Manage Your Turf's Thirst

Submitted on June 7, 2016

As Canada enters summer-like conditions, lawns begin to dry out. This is the time that you should start contemplating on supplementing your lawn’s water supply to manage your turf’s thirst. This is particularly important when you are paying for a professional lawn care program that delivers services dependent on weather conditions. Before you begin watering your lawn, you must make certain that it really needs water supplementation. The following is a list of tips and tricks that you can use to determine if your lawn’s thirsty.


Many municipalities enforce lawn watering restrictions throughout the summer months. Contact your municipal government, or contact your local Weed Man to determine if you have water restrictions or bans in your area. Water restrictions are important, and are usually posted in your local newspaper or your municipal website.  They are put into effect to protect your municipality’s water supply. Please do the proper research to ensure that you comply with your municipality’s regulations.


Walk across your lawn and observe your footprints. If your footprints don’t bounce back but stay visible on your lawn, this is a sign that your lawn is getting too dry and water may be needed.


Is your lawn vibrant and green in colour, or does it have a blue-green, or even brownish tint. If your lawn has taken on a blue-green or brownish colour, this is a good indication that you should start watering.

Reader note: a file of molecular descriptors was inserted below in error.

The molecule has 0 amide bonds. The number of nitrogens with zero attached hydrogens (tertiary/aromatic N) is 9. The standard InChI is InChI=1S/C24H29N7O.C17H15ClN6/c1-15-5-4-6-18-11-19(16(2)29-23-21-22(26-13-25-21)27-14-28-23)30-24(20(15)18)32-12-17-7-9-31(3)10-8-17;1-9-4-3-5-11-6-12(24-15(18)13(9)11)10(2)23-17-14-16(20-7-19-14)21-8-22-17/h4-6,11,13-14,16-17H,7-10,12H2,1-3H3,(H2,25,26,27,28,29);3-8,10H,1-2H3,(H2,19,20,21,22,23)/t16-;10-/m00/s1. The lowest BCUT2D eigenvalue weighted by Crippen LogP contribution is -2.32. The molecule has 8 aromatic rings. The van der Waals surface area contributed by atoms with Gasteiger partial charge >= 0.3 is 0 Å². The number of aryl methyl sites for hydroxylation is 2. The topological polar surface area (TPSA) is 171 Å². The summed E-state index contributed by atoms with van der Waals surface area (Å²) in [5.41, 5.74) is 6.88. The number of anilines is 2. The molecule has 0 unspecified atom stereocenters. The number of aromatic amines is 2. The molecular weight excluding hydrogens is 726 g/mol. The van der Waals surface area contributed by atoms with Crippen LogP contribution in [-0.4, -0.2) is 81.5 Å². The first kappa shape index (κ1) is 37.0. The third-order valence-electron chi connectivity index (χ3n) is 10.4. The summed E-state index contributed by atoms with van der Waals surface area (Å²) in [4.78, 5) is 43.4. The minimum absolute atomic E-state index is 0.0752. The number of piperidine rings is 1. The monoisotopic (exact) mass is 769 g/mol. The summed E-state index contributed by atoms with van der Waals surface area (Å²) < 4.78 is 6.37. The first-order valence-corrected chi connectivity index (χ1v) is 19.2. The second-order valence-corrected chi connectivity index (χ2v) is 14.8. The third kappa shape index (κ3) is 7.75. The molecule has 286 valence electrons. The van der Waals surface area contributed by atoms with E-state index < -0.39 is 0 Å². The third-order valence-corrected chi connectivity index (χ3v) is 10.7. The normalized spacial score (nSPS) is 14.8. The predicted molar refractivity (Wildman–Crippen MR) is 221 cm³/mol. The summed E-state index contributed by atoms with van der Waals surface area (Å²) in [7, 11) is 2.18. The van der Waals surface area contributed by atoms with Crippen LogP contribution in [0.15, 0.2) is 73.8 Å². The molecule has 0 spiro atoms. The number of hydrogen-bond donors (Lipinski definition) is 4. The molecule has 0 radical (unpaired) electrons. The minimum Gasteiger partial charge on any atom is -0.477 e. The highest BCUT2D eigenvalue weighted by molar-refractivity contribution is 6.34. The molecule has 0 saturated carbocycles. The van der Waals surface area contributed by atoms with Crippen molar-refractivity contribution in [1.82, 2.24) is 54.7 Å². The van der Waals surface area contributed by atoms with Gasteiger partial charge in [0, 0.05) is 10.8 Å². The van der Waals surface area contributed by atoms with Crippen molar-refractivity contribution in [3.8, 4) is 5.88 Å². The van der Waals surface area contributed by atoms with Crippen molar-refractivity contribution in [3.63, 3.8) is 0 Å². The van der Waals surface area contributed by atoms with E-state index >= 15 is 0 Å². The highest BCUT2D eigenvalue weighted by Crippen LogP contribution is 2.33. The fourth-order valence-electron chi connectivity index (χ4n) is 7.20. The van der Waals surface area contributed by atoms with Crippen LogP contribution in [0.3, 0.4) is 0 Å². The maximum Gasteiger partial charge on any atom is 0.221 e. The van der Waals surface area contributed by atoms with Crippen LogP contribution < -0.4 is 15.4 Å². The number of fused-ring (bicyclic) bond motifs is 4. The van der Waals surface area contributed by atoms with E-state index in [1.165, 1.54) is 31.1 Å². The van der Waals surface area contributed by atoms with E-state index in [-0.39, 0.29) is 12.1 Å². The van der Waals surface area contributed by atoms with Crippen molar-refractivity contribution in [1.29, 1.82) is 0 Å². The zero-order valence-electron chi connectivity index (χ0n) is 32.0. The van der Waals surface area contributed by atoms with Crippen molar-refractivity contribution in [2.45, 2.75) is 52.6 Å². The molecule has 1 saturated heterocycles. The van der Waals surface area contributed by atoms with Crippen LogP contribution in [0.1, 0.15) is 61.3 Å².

Assuming you are mowing your lawn properly, you may have had to mow your lawn quite often this spring. Are you mowing less? If you are able to wait longer than a week before having to mow, your lawn may be in need of water.


Insert a screwdriver into your lawn (soil). If the screwdriver is hard to insert and/or the screwdriver is not moist when pulled out, these are signs that your lawn soil is dry and needs some water.

The ideal time to water your lawn is in the early morning. Afternoon watering results in wasted resources, considering a lot of the water evaporates in hot, dry weather conditions. Alternatively, evening watering can result in too much standing water, leading to various forms of turf disease. The most common error with irrigation systems is that they generally apply light water daily, which can lead to shallow roots and turf disease. If you water lightly for short periods of time, focusing solely on the grass blades, the roots can actually grow closer to the soil surface. Light, frequent watering can make your grass plants weaker, because shallow roots make them more susceptible to drought, lawn disease and insect issues. Deep and infrequent watering is the best watering practice and is much better than more frequent light watering. Watering an established lawn heavily and infrequently promotes healthy strong root growth because it allows water to reach a deeper soil depth. Typically, your lawn requires 3-4 cm of water per week, depending on soil type, weather and rainfall conditions. To properly water your lawn, wet the soil to a 7.5 to 10 cm depth. This means approximately 45 minutes to 1 hour in each area with your sprinkler. Deep watering should create enough moisture reserve so that you will not need to water again for a number of days, depending on rainfall amounts. For more information on managing your turf’s thirst, please contact your local Weed Man professional or visit our website,